Anirban Lahiri, the highest ranked Indian golfer endured a shoulder injury during the British open in Scotland this year. Lahiri was bound to miss the Olympics, but the opportunity to represent the country at Olympics too was once in a lifetime chance. Lahiri thus decided to hide his injury and compete at the Olympics.
Anirban showed great patriotism when he chose to wear the tricolour rather than the millions on offer during the series that lay ahead.
Anirban had a disappointing Olympic outing and is now forced to take four weeks off to nurse his injury.
The top ranked Indian golfer will now miss the lucrative FedexCup Playoffs in his first full season on the PGA TOUR. The good news though is that Anirban has secured his card for the next season and will be eligible to play a full season soon as he recovers.
Golfoy hopes that Anirban makes a quick recovery and return to the greens.
Aditi Ashok raised hopes an Olympic medal as she stood just 4 strokes off the pace at tied-eight after the second round of the women’s individual event.
The teenager from Bengaluru was just four shots behind the leader, Inbee park of South Korea after firing a second successive three-under 68, which included five birdies against a couple of bogeys, to move to six-under.
Inbee Park of South Korea topped the leader board with a handsome five-under 66 to have a total of 10-under 132 going into the third round.
Aditi stroked a consistent 68 in both the rounds and was at the tied-eighth position with four others.
Speaking about her round, Aditi, who plays on the Ladies European Tour said, “I shot three-under both days, so that’s pretty consistent for me. I dropped a few shots today, a couple of shots and I could have been a few shots better, but I’m happy going into the weekend?”
On the importance of her performance for the game back in India, the teenager, who has been a pro for just six months said, “I think it would be big in India, and also being a golfer, a woman golfer, it will definitely boost the popularity of the sport.
“That’s what I’m hoping to do. In India and also all over the world, because golf is in the Olympics for the first time, so I think it would make golf more public among the general people who watch golf, not just the golf fans who watch it right now.”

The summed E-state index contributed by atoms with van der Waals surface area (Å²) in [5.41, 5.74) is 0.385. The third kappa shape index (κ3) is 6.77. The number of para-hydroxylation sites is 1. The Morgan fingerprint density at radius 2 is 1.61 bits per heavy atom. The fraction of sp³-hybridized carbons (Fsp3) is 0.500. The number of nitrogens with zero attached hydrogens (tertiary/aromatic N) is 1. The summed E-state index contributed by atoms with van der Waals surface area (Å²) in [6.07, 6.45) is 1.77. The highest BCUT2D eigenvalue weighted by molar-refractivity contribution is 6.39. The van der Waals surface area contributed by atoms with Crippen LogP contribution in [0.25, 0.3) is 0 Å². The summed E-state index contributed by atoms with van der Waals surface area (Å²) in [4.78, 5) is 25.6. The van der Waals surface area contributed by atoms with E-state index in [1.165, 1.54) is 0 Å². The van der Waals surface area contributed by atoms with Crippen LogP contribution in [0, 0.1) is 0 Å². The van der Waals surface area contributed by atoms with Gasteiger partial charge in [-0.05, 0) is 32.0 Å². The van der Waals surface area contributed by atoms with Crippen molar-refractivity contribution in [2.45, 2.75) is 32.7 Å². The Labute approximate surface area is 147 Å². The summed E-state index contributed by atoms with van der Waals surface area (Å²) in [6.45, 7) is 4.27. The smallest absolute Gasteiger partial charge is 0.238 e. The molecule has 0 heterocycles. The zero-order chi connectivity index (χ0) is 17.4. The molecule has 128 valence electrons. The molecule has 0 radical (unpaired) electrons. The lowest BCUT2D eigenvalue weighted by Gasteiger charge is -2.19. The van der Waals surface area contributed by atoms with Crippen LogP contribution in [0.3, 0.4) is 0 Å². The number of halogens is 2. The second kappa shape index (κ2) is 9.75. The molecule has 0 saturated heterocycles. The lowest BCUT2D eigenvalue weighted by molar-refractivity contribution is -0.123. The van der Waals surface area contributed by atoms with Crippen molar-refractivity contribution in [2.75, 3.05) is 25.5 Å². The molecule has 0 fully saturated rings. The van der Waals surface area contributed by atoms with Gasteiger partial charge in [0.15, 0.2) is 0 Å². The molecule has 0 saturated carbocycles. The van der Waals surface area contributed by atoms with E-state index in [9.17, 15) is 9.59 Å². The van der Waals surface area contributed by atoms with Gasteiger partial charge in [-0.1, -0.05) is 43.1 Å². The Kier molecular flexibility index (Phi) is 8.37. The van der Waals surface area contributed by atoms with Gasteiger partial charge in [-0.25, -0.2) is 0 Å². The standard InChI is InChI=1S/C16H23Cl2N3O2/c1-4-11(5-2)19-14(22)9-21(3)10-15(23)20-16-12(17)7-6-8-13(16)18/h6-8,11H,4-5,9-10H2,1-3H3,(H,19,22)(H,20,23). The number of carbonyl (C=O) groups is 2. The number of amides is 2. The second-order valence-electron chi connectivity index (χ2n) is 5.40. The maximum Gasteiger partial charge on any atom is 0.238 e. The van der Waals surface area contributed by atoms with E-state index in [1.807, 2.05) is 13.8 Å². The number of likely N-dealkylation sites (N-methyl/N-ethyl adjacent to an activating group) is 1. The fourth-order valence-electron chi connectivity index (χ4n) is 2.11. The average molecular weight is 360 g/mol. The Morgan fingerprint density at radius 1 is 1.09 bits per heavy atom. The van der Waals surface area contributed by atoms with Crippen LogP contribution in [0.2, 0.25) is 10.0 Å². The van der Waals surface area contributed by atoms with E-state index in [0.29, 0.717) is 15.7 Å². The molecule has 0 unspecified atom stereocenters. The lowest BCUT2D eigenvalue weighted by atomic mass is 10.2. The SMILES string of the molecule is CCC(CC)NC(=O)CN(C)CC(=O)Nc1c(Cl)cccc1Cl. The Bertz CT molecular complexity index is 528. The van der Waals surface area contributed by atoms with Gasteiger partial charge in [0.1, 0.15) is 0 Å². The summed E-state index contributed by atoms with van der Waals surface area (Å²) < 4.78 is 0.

Speaking about the conditions, Aditi added, “It was a bit windy. It was windy for me on the back nine. But it’s different — it played different yesterday and it played different today because of the wind. I’m enjoying it.”
The youngest golfer in RIO defied her age to cement her place in the top contenders at Rio. Ashok made an 8-footer at the 18th hole to keep her sheet clean with a fine 68.
Ariya Jutanugarn of Thailand finished 1st with an excellent 65 to gain a one-shot lead over Koreans Inbee Park and Seiyoung Kim.
After making par at the first hole, a par-5, Aditi gained a shot at the par-4 second hole. She carried that advantage through to the end of the front nine, making seven consecutive pars.
The back nine has been a tricky challenge for golfers, but Aditi would have none of that. She made birdies at the 10th and 14th holes to inch up the leaderboard. Aditi ended the day with four straight pars to complete her round.
“I’ve played the Youth Olympics, as well. I’ve kind of had that experience of playing that and it made me want to play in the Olympics as well. This is my rookie year,” reminded Aditi. “Getting the experience and playing for India and trying to win a medal for my country doesn’t get better than that.
“It would be huge for women’s golf in India, because we don’t have that many girls playing and this will definitely boost the popularity of the game in India and that’s what we need. So I hope I can do that,” added a confident Aditi.
Aditi’s stats were off the charts – 100% driving accuracy, 83% greens in regulation and 100% on scrambling underlining her solid performance on the first day of Olympic golf.
The golf’s men event at the Olympics made a huge return, the Indians played tough but could not win a medal.
The golf’s women event in the Olympics begins today and we have a solo Indian women qualified named ‘Aditi Ashok’.
The young golfer made headlines at the Ricoh women’s British open when she topped the order of merit at the qualifying stage. Aditi will now represent India at the Rio Olympics.
The International Golf Federation this morning announced the draw for the first and second rounds of the women’s golf competition at Rio 2016 when a field of 60 competitors will be seeking to follow in the footsteps of Margaret Abbott of the United States, who won the gold medal in Paris in 1900.
Aditi Ashok tees up with Ciganda Carlota of Spain and Verchenova Maria of Russia.
AnirbanLahiri and SSP Chawrasia had a messy start to their campaign at the Rio Olympics as they carded a three-over 74 and even-par 71 in the opening round of the golf competition in Rio de Janeiro on Thursday.
Anirban finished the day just inside the top 50. Chawrasia however, inside the top ten at one stage slipped a bit. In the final tally on day one, Lahiri and SSP were tied 49th an tied 27th respectively.
Lahiri dropped five bogeys against a couple of birdies, while Chawrasia’s four birdies were dissolved by his four bogeys as the duo found it difficult to conquer the Olympic golf course at the Barra da Tijuca region of Rio.